- The Washington Times - Friday, January 18, 2002

If the people rumored to be on Bill Clinton's unofficial payroll for "taking out" his enemies ever prove real, they will have been superfluous. It only takes a run-in with any die-hard Clinton supporter to realize that they're ready to kill for the man over so much as a critical word against their patron saint.
Last week, I wrote a tongue-in-cheek article about the untimely death of the Clintons' dog Buddy. Written from the perspective of a dog lover who felt Buddy's death was symptomatic of an unbroken consistency in the cavalier Clinton character, it was published in more than 10 newspapers across the country. And from across the country, I promptly received 600 vitriolic e-mails full of expletives, and misspelled expletives, from folks still bitter over the 2000 election, who advised me to "write about Enron instead." Several wished me a poetically just death "like Barbara Olsen's" while others said people like me should be arrested and shot. (One would think that they might cut down on at least some of the hypocrisy by saying "arrested and stabbed.")
As each pleasant, lyrical ring of my e-mail program spewed forth yet more venomous and vulgar tirades from folks whose very reading comprehension skills proved questionable, more details about the Clintons' dog history were emerging. As with all things Clintonian, truth proved worse than cynical assumption.
It has come out, for instance, that the Clintons' previous dog, a cocker spaniel named and misspelled Zeke, was also hit and killed by a car "after years of near misses," according to Hillary, while the couple were governor of Arkansas. Hillary didn't like the dog indoors, so Zeke was relegated to roaming Little Rock, managing to father some litters before his owners finally neutered him after neighbors complained. Obvious analogies between master and dog aside, here is yet another example that the ex-president didn't set timely spaying or neutering of one's pet, in compliance with the endless implorations of most cities and animal welfare organizations.
As for Buddy, one neighbor was used to seeing the dog roving in her yard unattended. We, meanwhile, got used to seeing footage of the former president walking Buddy off-leash, in a manner suggesting that Bill Clinton was out for a stroll, and the dog decided to follow at his own risk. This, despite Buddy's reputation for being unruly and despite a dog trainer's strict advice that Buddy always be on a leash when outside the home.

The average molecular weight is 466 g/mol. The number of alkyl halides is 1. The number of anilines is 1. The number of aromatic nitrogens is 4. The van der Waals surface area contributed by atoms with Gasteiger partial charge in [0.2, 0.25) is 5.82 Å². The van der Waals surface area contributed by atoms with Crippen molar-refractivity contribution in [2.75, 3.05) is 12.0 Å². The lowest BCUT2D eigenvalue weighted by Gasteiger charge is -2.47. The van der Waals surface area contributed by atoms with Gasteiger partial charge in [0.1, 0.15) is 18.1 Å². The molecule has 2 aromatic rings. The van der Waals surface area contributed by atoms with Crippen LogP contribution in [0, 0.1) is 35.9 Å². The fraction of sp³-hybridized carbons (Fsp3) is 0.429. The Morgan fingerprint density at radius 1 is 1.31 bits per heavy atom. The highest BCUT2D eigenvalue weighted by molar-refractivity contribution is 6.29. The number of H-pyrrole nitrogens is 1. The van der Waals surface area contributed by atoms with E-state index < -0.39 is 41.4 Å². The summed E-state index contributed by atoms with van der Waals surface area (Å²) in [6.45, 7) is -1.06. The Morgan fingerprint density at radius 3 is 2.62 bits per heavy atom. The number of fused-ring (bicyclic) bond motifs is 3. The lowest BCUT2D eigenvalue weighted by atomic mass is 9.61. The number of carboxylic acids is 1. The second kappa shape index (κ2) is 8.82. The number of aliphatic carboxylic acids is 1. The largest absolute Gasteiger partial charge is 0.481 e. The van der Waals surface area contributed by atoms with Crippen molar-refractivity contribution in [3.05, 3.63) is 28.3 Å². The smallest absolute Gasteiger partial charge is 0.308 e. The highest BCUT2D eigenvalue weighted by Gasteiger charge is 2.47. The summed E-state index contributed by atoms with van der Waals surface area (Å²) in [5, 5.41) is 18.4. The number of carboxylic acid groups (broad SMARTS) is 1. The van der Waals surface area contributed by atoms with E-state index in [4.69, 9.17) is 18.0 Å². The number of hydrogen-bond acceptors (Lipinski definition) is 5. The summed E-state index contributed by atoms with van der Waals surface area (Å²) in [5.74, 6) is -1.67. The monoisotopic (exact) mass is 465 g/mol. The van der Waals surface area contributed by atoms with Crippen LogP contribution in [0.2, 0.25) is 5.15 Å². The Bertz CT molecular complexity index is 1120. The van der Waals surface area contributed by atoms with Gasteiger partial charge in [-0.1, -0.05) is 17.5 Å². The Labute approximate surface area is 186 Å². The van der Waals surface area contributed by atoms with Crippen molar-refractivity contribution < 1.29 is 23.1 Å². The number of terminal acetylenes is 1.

Certainly, as my newfound detractors point out, good people lose their dogs; losing a dog doesn't make one a bad person. However, a bad person is more likely to lose his dog. With the Clintons, it wasn't going to be any other way. Buddy's death was more inevitability than tragedy. The tragedy happened in 1997, when the Clintons brought home a puppy. Because even from the distance of four years ago and fresh puppy-hood, the less reluctant observers among us could already discern an untimely death. Buddy lived less than one year since Bill Clinton's entry into private life. If there is any surprise here, it's that the dog lasted that long.
Yes, we've seen plenty of photo-ops of man and dog playing and kissing. Despite Dick Morris's recent assertion to writer Andrew Sullivan that he has never seen this man privately "so much as touch a dog" and despite the nearly scientific poll that decided on the chocolate lab, pinpointing it as the most popular breed and color let's give Mr. Clinton the benefit of the doubt and assume that his affections for Buddy were genuine. And still it misses the point: Children love dogs, too, but they don't love taking care of them. That's why an adult needs to be around. There was none for Buddy. Can anyone sincerely picture the ex-president getting up at 3:00 in the morning to walk his dog if necessary?
While Buddy was rambling into strange yards, the New York Times described his master, post-September 11, as "a frustrated spectator, unable to guide the nation through a crisis that is far bigger than anything he confronted in his eight-year tenure." If only he had started with his dog something that was his immediate responsibility he could have averted a much smaller crisis, and perhaps found himself less frustrated. But instead of preventing another death, he cost another life.
And still we hear of the flurry of offers to the Clintons suggestions from breeders, shelters and well-wishers for their next dog. One transit police sergeant who paid a $2,000 surgery bill when he found a shepherd mix that was run over by a van in East New York just before Christmas says he thinks "Holly," who lost a leg in the accident, would make a fitting choice for the Clintons' new dog. Why? So she can lose the other three? Because she already has one foot in the grave?
Decent folks who assume decent intentions or any intentions at all on the part of others won't get it until a third Clinton dog dies. But Clinton supporters won't get it even then. Just like everything the Clintons did was defensible to them until, as George Will put it, they "stole the toaster," it'll take a fourth dog. So we're still two dogs away. Then, they'll have had enough. Maybe.
So as my jaw drops while I read the 600 letters telling me to get a life, assuring me that I have no professional future, and psychoanalyzing me as bitter that Bill Clinton hasn't had sex with me yet, I remind myself of something that keeps everything in perspective: These are Clinton supporters.

Julia Gorin is a columnist living in New York and a contributing editor to JewishWorldReview.com.

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